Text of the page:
How have you been blinded by the light? How have you been changed? What caused you to rise up and walk in a new way? Remembering those stories of redemption and resurrection are vital as we grow as Christians. They are vital, not because they mark a milestone in our lives, but because most of our lives will not be lived with that kind of assurance. We will doubt, backslide and get downright bored with doing good when the rest of the world is having so much fun being bad. That’s when we need to remember that day of our baptism. We need to remember how we have been warmed by the love of God. We need to remember how we have been supported by community when the chips are down. That’s what helps us make it through the real troughs of our lives. We don’t change just once, most of us. We change over and over again. Sunday after Sunday, day after day. And we need to be constantly reforming, constantly opening ourselves to the new revelation that God puts in front of us. For you never know what might happen.
When we think of the Protestant Reformation, we think of people uncomfortable with the same-old same-old. We think of people who have had a conversion and want the institutions to convert as well.
We think of Martin Luther nailing his theses to the church door.
We think of Ulrich Zwingli calling for more local control of things.
We think of Henry VIII wanting to get out of a marriage.
We think of Menno Simmons telling people that they ought not conscript to the military.
We think of Thomas Helwys and Thomas Smythe rebaptizing each other and declaring that the only valid baptism was one that occurred after a confession of faith.
We think of Roger Williams who declared that Native Americans should not be slaves.
We think of his contemporary Anne Hutchison who called us all to live in the light.
We think of Dorothy Day who called us to take our faith to the streets while we give compassion.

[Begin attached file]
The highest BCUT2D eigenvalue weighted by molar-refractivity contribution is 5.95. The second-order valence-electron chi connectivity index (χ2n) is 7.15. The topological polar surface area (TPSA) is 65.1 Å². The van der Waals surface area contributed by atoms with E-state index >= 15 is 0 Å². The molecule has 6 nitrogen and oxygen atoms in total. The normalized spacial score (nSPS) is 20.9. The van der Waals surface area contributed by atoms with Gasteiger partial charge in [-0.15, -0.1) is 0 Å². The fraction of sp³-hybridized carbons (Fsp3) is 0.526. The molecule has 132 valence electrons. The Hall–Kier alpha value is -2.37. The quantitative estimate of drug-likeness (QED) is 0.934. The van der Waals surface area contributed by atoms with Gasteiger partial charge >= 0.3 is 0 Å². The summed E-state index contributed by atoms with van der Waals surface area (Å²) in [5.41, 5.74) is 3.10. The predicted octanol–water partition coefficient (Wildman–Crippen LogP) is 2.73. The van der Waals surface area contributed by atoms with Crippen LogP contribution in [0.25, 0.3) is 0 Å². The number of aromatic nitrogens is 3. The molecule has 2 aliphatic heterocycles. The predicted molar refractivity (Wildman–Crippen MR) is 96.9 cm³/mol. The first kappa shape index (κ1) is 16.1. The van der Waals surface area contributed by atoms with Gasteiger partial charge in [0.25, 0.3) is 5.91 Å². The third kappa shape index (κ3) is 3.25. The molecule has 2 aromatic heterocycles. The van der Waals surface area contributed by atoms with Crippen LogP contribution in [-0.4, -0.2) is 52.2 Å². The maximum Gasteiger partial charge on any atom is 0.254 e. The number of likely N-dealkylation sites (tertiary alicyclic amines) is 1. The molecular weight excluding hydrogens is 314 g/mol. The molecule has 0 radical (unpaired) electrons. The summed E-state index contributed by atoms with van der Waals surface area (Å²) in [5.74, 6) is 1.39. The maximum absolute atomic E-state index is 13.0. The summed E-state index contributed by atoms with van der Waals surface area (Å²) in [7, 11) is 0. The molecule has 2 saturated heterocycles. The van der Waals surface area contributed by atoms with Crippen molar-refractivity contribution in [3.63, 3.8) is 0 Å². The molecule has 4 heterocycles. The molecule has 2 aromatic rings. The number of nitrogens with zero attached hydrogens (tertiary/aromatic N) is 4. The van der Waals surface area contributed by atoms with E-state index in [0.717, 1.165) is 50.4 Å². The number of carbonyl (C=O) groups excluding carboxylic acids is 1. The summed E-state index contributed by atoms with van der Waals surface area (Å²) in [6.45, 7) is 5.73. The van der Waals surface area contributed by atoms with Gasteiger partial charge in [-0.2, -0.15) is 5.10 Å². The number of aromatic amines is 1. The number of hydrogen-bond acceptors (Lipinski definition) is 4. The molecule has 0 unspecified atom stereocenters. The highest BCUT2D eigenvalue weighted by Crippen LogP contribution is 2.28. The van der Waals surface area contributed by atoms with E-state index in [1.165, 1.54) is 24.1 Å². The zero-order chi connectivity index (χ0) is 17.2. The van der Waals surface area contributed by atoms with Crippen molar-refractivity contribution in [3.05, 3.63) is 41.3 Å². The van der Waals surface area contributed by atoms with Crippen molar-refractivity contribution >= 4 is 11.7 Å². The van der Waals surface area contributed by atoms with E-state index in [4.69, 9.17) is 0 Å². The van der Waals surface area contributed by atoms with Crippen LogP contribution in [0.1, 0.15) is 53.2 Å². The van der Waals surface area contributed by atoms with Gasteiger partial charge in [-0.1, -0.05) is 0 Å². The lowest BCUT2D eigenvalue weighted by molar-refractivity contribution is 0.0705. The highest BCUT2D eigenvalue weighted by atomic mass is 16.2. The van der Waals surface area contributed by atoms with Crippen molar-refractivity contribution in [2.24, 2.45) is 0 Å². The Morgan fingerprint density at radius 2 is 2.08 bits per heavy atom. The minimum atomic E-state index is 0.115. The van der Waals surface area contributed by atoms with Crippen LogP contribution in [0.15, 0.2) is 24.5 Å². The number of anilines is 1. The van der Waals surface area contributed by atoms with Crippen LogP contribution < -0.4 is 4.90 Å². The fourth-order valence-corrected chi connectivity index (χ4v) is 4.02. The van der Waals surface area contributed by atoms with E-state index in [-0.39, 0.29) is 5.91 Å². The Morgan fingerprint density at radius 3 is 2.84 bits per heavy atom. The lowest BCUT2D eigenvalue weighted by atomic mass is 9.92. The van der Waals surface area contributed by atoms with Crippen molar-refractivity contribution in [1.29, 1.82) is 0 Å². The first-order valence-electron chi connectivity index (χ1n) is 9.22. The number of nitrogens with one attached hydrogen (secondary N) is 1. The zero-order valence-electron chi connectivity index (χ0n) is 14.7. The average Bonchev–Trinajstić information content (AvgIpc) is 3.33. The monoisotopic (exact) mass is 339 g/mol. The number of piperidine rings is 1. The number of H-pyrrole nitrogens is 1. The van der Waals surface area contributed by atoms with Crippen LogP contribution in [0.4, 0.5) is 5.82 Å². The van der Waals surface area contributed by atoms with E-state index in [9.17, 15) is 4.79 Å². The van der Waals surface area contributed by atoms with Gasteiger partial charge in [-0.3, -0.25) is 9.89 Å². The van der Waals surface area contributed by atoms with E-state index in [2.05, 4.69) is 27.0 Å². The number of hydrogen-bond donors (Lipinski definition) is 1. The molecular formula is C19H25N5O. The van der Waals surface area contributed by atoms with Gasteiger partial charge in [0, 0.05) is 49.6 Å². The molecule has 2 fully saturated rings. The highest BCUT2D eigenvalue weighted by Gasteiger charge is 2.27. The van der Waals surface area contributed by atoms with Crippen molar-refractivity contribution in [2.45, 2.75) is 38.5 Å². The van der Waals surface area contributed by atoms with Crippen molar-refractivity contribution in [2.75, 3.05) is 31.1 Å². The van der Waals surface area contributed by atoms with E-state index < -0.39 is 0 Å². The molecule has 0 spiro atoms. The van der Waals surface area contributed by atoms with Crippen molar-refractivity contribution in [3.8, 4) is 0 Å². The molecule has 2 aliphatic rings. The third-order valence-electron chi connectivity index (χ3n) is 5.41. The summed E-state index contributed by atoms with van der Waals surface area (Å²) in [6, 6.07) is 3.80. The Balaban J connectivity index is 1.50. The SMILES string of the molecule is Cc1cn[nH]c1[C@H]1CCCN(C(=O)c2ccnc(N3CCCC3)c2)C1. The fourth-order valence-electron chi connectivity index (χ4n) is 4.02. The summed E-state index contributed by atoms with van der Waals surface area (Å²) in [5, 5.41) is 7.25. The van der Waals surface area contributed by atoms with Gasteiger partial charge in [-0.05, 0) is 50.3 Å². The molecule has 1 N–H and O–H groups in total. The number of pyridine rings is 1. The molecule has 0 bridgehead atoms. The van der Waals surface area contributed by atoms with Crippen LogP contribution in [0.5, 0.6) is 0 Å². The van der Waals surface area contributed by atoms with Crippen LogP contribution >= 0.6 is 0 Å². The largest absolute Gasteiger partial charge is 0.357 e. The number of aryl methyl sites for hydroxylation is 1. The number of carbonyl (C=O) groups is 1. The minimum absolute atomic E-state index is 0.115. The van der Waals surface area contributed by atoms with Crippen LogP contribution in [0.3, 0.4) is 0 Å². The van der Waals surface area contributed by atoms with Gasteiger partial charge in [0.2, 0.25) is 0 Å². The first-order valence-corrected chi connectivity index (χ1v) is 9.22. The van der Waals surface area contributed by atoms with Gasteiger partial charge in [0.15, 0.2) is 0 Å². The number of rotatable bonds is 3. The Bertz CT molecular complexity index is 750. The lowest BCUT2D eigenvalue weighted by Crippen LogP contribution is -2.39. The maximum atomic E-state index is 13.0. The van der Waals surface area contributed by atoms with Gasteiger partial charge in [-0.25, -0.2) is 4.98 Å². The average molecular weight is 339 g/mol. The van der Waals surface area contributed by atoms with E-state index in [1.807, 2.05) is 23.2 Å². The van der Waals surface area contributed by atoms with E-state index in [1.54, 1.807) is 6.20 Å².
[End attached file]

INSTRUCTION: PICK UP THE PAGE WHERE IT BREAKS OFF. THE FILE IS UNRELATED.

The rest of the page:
We think of Martin Luther King who said that injustice anywhere is a threat to justice everywhere.
These are all part of the reformation. And each of them would say that the reformation is not an event, but a process of authenitcising relationships with God and with one another. We ought to be always reforming ourselves, and the institutions in which we find ourselves.
Take Ananias—one of the Christian target of Saul’s pogrom. Ananias also has an encounter with God who asks him to do something much more difficult than Jesus had Saul do. Saul had to change his ways and become a Christian. He was a leader and would simply change his leadership tactics. He could use his oratory skills to convert people to his way of thinking.
Ananias, on the other hand had to befriend Saul. He had to trust someone that had persecuted him and his family. He had to put into practice Jesus’ words to love your enemies and pray for those who persecute you. Ananias could no longer lump all of the Pharisees into one group—calling them all terrorists or Christ-haters, or even evil. He now had to know one of their own.
This week, I had the chance to watch the film Invictus. This tells the story of the transition of South Africa from apartheid to a more inclusive community where there was equality between all of the races and classes of people. At one point, Nelson Mandela is asked in an interview how he went from cheering against the white South African rugby team to cheering for them. Like many people of color in those days, they cheered for any team that would defeat what they saw as a symbol of apartheid. Mandela said of his change in loyalty, “How can I expect my people to change if I do not also change?”
Sure Saul needed to change. But that was the easy part. The harder part was the transformation of Ananias.
Saul for his part could simply have written off his Jesus encounter as simply a delusion. Except for the fact that he was blind. He needed Ananias to help him to change his beliefs about himself and about the Christians. The genius about God is that we need not only an encounter with God, but the befriending of God’s people in order to truly be transformed.
One of the organizations that embodies this movement of being the transformed community is the Baptist Peace Fellowship of North America. Most of you know that I just got back from the quarterly Board meeting of this organization in Toronto, Canada. I love going to the meetings, seeing old friends who are as committed as I am to building a culture of peace throughout our world.